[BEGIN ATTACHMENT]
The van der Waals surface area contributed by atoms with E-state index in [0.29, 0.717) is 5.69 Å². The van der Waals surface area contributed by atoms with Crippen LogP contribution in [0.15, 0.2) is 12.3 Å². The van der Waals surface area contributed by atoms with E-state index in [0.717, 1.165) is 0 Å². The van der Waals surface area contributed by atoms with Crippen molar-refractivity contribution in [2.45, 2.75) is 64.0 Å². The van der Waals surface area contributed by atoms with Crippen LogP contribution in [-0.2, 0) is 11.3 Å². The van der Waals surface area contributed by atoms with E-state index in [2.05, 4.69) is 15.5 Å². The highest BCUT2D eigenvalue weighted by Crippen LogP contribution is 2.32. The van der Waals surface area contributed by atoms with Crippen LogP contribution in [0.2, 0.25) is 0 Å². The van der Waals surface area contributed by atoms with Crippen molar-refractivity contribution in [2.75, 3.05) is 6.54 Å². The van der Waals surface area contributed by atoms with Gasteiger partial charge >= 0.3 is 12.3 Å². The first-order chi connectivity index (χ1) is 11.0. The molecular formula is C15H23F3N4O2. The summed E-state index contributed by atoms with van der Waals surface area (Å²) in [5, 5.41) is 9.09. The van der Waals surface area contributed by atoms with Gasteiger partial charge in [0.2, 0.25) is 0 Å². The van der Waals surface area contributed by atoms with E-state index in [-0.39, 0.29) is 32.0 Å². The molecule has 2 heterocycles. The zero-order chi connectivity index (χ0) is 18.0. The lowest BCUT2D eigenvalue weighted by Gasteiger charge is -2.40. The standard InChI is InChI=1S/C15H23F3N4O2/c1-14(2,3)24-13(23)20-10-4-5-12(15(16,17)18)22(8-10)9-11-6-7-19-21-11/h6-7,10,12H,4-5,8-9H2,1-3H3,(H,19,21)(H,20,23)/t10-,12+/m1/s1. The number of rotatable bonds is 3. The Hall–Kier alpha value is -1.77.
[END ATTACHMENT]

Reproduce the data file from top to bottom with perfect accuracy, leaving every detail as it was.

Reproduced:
The van der Waals surface area contributed by atoms with E-state index in [0.29, 0.717) is 5.69 Å². The van der Waals surface area contributed by atoms with Crippen LogP contribution in [0.15, 0.2) is 12.3 Å². The van der Waals surface area contributed by atoms with E-state index in [0.717, 1.165) is 0 Å². The van der Waals surface area contributed by atoms with Crippen molar-refractivity contribution in [2.45, 2.75) is 64.0 Å². The van der Waals surface area contributed by atoms with Crippen LogP contribution in [-0.2, 0) is 11.3 Å². The van der Waals surface area contributed by atoms with E-state index in [2.05, 4.69) is 15.5 Å². The highest BCUT2D eigenvalue weighted by Crippen LogP contribution is 2.32. The van der Waals surface area contributed by atoms with Crippen LogP contribution in [0.2, 0.25) is 0 Å². The van der Waals surface area contributed by atoms with Crippen molar-refractivity contribution in [2.75, 3.05) is 6.54 Å². The van der Waals surface area contributed by atoms with Gasteiger partial charge >= 0.3 is 12.3 Å². The first-order chi connectivity index (χ1) is 11.0. The molecular formula is C15H23F3N4O2. The summed E-state index contributed by atoms with van der Waals surface area (Å²) in [5, 5.41) is 9.09. The van der Waals surface area contributed by atoms with Gasteiger partial charge in [0.2, 0.25) is 0 Å². The van der Waals surface area contributed by atoms with E-state index in [-0.39, 0.29) is 32.0 Å². The molecule has 2 heterocycles. The zero-order chi connectivity index (χ0) is 18.0. The lowest BCUT2D eigenvalue weighted by Gasteiger charge is -2.40. The standard InChI is InChI=1S/C15H23F3N4O2/c1-14(2,3)24-13(23)20-10-4-5-12(15(16,17)18)22(8-10)9-11-6-7-19-21-11/h6-7,10,12H,4-5,8-9H2,1-3H3,(H,19,21)(H,20,23)/t10-,12+/m1/s1. The number of rotatable bonds is 3. The Hall–Kier alpha value is -1.77.